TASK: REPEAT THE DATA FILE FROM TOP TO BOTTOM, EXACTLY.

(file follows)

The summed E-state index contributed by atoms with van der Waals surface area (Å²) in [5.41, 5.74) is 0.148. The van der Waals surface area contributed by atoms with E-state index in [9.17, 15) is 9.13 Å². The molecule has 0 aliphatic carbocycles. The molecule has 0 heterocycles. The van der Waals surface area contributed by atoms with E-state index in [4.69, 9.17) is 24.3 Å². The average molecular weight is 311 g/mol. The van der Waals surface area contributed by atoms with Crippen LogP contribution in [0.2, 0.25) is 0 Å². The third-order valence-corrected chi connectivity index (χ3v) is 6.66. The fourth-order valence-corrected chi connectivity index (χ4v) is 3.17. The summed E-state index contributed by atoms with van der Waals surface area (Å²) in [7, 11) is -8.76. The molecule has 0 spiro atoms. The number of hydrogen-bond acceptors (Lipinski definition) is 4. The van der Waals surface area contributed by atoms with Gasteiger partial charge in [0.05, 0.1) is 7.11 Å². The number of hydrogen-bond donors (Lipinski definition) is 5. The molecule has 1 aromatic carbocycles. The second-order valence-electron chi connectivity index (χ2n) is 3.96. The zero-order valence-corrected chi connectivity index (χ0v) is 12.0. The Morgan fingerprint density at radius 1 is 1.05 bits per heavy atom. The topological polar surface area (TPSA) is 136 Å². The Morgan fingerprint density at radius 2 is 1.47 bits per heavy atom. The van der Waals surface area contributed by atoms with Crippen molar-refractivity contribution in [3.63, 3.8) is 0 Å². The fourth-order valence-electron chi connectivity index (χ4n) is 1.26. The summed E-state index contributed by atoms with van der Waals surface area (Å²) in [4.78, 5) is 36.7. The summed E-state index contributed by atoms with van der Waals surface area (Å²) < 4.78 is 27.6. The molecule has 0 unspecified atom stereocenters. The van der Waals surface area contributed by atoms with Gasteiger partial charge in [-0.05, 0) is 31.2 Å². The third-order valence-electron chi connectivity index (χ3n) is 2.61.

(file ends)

The summed E-state index contributed by atoms with van der Waals surface area (Å²) in [5.41, 5.74) is 0.148. The van der Waals surface area contributed by atoms with E-state index in [9.17, 15) is 9.13 Å². The molecule has 0 aliphatic carbocycles. The molecule has 0 heterocycles. The van der Waals surface area contributed by atoms with E-state index in [4.69, 9.17) is 24.3 Å². The average molecular weight is 311 g/mol. The van der Waals surface area contributed by atoms with Crippen LogP contribution in [0.2, 0.25) is 0 Å². The third-order valence-corrected chi connectivity index (χ3v) is 6.66. The fourth-order valence-corrected chi connectivity index (χ4v) is 3.17. The summed E-state index contributed by atoms with van der Waals surface area (Å²) in [7, 11) is -8.76. The molecule has 0 spiro atoms. The number of hydrogen-bond acceptors (Lipinski definition) is 4. The van der Waals surface area contributed by atoms with Gasteiger partial charge in [0.05, 0.1) is 7.11 Å². The number of hydrogen-bond donors (Lipinski definition) is 5. The molecule has 1 aromatic carbocycles. The second-order valence-electron chi connectivity index (χ2n) is 3.96. The zero-order valence-corrected chi connectivity index (χ0v) is 12.0. The Morgan fingerprint density at radius 1 is 1.05 bits per heavy atom. The topological polar surface area (TPSA) is 136 Å². The Morgan fingerprint density at radius 2 is 1.47 bits per heavy atom. The van der Waals surface area contributed by atoms with Crippen molar-refractivity contribution in [3.63, 3.8) is 0 Å². The fourth-order valence-electron chi connectivity index (χ4n) is 1.26. The summed E-state index contributed by atoms with van der Waals surface area (Å²) in [4.78, 5) is 36.7. The summed E-state index contributed by atoms with van der Waals surface area (Å²) < 4.78 is 27.6. The molecule has 0 unspecified atom stereocenters. The van der Waals surface area contributed by atoms with Gasteiger partial charge in [-0.05, 0) is 31.2 Å². The third-order valence-electron chi connectivity index (χ3n) is 2.61.